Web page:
R. B. Kitaj
1932 · United States
R. B. Kitaj is an established artist, who was born in the United States. R. B. Kitaj was born in 1932. Some of the artist's contemporaries that are born around the same year and in the same country include Sol LeWitt, Cy Twombly, Andy Warhol, Jasper Johns and Dan Flavin.
R. B. Kitaj's exhibition
R. B. Kitaj most recent exhibition recorded on Artland was at Marlborough Contemporary | New York in the United States with the exhibition Works from the 1980s / Conceptual Photography. The exhibition was open from 27 January 2020 until 28 February 2020.
Historical Context of United States
The US, in particular New York city, remains as a central point that has played a significant role in developing modern and contemporary art in the twentieth century. The idea of New York as a new cosmopolitan and highly powerful art hub appeared in the post war era, and the city thrived in affirming its supremacy over Paris, which used to be considered as the most powerful global art centre. The predominance of the political and economic structures of the United States in the modern sphere has provided the country with a prevailing influence on the visual culture of the world. Abstract Expressionism, Pop Art, Minimalism, Conceptual Art, Neo-Expressionism, Graffiti and Street Art, are influential art movements that emerged in the US. These very movements also reverberated into a multitude of variations, such as diverse forms of Abstract Expressionism, as well as East and West Coast adaptations of Pop Art, among others. Some internationally acclaimed U.S artists of the modern age include Jackson Pollock, Mark Rothko, Jasper Johns, Robert Rauschenberg, Cy Twombly, Andy Warhol, Roy Lichtenstein, Frank Stella, Donald Judd, Cindy Sherman, Barbara Kruger, Julian Schnabel, Jean-Michel Basquiat and Keith Haring.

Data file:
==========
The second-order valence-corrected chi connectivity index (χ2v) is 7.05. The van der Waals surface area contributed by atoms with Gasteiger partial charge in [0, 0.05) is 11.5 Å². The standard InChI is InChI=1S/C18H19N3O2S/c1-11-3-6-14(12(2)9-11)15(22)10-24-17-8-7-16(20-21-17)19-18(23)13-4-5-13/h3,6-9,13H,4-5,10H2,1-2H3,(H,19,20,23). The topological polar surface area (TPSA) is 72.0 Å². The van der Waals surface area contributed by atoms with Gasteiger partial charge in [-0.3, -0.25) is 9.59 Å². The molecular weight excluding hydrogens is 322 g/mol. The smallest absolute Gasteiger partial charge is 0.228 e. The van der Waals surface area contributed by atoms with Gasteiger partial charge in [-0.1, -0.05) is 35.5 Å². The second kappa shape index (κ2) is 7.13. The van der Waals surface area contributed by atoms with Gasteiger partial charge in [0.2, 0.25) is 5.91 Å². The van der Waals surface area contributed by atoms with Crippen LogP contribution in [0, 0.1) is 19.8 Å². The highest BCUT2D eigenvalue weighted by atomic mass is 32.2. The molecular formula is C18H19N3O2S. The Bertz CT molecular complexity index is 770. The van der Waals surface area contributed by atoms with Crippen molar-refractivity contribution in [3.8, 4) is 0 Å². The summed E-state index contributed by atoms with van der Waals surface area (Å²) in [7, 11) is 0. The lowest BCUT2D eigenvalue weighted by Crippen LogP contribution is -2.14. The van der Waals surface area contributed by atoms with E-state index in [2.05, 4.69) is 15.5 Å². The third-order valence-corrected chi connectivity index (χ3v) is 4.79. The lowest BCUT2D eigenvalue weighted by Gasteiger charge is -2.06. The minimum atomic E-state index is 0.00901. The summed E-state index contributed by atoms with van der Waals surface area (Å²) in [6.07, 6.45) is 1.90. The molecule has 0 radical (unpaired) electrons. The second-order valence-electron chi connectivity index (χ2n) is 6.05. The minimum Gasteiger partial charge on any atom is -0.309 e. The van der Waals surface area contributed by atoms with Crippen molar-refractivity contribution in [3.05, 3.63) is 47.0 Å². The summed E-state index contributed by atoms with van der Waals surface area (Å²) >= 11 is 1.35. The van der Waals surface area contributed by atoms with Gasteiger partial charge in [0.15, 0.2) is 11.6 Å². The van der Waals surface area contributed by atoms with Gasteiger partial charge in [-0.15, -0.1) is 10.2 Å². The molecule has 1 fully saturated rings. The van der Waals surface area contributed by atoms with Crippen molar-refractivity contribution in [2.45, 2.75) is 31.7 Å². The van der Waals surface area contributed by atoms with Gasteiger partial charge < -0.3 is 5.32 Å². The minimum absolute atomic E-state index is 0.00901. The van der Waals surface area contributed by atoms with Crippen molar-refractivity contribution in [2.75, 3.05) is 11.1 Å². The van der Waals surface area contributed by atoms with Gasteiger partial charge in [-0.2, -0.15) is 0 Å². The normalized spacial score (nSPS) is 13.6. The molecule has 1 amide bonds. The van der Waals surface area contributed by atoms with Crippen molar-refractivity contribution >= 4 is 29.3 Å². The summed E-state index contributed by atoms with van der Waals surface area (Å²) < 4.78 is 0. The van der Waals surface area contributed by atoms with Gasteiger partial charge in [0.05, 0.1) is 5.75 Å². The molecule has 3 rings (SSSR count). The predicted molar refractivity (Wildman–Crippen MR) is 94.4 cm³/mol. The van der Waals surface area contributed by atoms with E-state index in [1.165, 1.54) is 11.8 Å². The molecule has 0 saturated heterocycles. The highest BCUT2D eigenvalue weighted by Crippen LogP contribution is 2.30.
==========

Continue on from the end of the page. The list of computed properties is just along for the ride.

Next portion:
Further Biographical Context for R. B. Kitaj
Born in 1932, R. B. Kitaj's creative work was primarily influenced by the 1950s. In the Post-War period the lens of modernism was focused, in terms of international attention, on developments in New York City. The Second World War had brought many leading artists to the city in exile from Europe, leading to a significant pooling of talent and ideas. Important Europeans that came to New York and provided inspiration for American artists included Piet Mondrian, Josef Albers and Hans Hoffmann, who between them set the basis of much of the United States’ explosive cultural growth in the decades thereafter. Important artists of the Abstract Expressionist Generation included Jackson Pollock (who innovated his famed drip, splatter and pour painting techniques), Willem de Kooning, Mark Rothko, Frank Kline, Barnett Newman, Clyfford Still and Adolph Gottlieb. It was a male dominated environment, though necessary reassessment of this period has emphasised the contributions of female artists such as Lee Krasner, Joan Mitchell, and Louise Bourgeois, amongst others.